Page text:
Wow. He pulls no punches. I’m impressed.
I know nothing about the B&Ws but would place a lot more credence in Mr. Syrup and his views, if his partner would show herself! Talk about being on the federal witness protection program! And he should stop finishing her thoughts with his words.
That said, yes an unusually blunt review.
Ouch! He should send those speakers to Danny at GR Research, for a full analysis of parts quality, and a redesign of the crossover.
Agreed. I thoroughly enjoy Danny’s videos even though most of it goes over my head.
In another video, Andrew says room acoustics and individual hearing curve determine what speakers one should select. He says that speakers that sound harsh to him, do sound ok to Kristie because he hears very well all the way upto 19kHz, but she does not. Wonder how he gets away with that.
My bride lost most of the hearing in her left ear a few years back. It makes listening to music really difficult because it bothers her quite a lot. Sadly it’s driven me to use headphones more as well as moving my stereo down into the basement. A small price to pay considering what she does put up with wrt her husband.
Steve Guttenberg recently posted an interesting video giving insight into his philosophy on negative reviews.
@Palouse Look up Andrew’s earliest videos if you want to know what she looks like.
Honestly, your the second Old Geezer I’ve run into that’s asked that same question.
My Wife doesn’t want to be in any of my YT Channel’s Video’s.
I honestly hope she doesn’t appear on camera. But I’ve always enjoyed Andrew’s channel both for the production quality, his insight and extremely wide variety of products. I also enjoy his Wife’s no bulls hit comments on products he likes and she doesn’t .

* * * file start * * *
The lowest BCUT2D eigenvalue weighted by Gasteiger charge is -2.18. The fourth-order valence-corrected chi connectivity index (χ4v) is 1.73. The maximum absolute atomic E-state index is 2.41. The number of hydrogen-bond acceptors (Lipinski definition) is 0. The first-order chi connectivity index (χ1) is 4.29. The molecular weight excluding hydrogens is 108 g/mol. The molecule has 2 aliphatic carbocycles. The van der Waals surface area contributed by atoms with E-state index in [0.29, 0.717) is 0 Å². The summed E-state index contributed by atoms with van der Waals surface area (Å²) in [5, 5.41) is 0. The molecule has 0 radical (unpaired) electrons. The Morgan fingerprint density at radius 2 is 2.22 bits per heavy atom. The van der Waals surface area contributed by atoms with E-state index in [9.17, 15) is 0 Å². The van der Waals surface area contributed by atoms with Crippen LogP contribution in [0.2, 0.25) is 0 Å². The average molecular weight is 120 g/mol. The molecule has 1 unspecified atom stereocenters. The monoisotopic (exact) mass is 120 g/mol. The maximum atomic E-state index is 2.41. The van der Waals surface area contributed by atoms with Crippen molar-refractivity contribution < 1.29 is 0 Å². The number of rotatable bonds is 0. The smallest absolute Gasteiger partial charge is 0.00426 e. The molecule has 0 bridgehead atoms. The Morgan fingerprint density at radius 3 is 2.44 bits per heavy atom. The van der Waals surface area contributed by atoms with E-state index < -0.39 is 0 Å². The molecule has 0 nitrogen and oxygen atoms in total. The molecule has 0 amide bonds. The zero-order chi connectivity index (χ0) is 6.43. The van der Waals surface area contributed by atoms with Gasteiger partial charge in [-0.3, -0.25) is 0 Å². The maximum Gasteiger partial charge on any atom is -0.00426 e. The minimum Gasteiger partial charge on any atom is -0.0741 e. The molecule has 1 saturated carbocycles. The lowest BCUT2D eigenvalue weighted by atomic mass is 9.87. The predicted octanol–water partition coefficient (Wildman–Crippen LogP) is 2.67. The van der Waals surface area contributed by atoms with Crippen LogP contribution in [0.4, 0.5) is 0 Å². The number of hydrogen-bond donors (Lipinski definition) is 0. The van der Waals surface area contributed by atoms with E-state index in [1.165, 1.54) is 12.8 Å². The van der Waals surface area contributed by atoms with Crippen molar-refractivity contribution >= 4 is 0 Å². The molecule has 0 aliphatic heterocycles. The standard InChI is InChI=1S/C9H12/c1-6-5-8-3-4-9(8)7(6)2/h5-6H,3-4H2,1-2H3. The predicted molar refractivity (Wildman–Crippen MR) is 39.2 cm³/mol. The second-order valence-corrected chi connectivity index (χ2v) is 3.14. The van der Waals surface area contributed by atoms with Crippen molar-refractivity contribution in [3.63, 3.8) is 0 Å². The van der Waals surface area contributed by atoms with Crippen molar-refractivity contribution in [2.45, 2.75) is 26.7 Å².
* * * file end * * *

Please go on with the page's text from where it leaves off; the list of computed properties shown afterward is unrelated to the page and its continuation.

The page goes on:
I don’t want to know what she looks like; I just think people offering public opinions—positive or negative–ought to have the decency and courage to be visible.
Wow indeed. He sure didn’t like it. But he could have delivered the same message, leaving nothing out but repetitiveness in half the time.
The reason why I rarely click on any video review or the like. Too much time wasted I will never get back.
While I greatly prefer written reviews, many are now as repetitive and bloated as their video counterparts.
Kudos to the pithy, rare as they are.
Regarding YouTube videos in general I get the impression there is some form of benefit associated with video length and the ability to hold a viewer’s interest through the end of the video. I wholeheartedly agree most are jammed full of repetitiveness.
The one video I watched last night that is worthy and recommended is from Paul’s Posts David Hildebrand’s The Quest for Absolute Sound:
Thank God, I thought it was only me. I can’t stand 99% of the YouTube stuff. Same with podcasts. Learn to write and just write it out. But even that anymore is dumbed down so much…I try and read reviews and they’re written almost to a template “What is the widget? The widget is a stereo enhancer that…”. It’s all about “increasing engagement”. It’s driving me off the internet. I spend less and less time online because the level of junk is so overwhelming……… oh well. Thank God for this forum. I still need y’all in my life!
Mike in Dayton
Agreed re youtube. I want to read it. I bet most people can read faster than a youtube video plays, and I’ve found youtube reviews far too simplistic.
And I find most written reviews effectively meaningless, and quite possibly the worst source of input re any sort of buying decision.
The point of video and written reviews is too introduce you to new gear that you may what to check out for yourself at some point. They’re meaningless in the sence that they don’t and can’t convey how they really sound.
Neither can a YouTube video. Instead of reading a review, I’m just having it effectively read to me. I don’t appreciate that infantilization and monopolization of my time. I guarantee I can read and comprehend faster than anyone can speak to me.
I enjoy reading and watching reviews of audio gear. The advantage of watching a review, for me at least, is getting a better sense of the level of enthusiasm the reviewer has for a product, as well as seeing the reviewers system and room.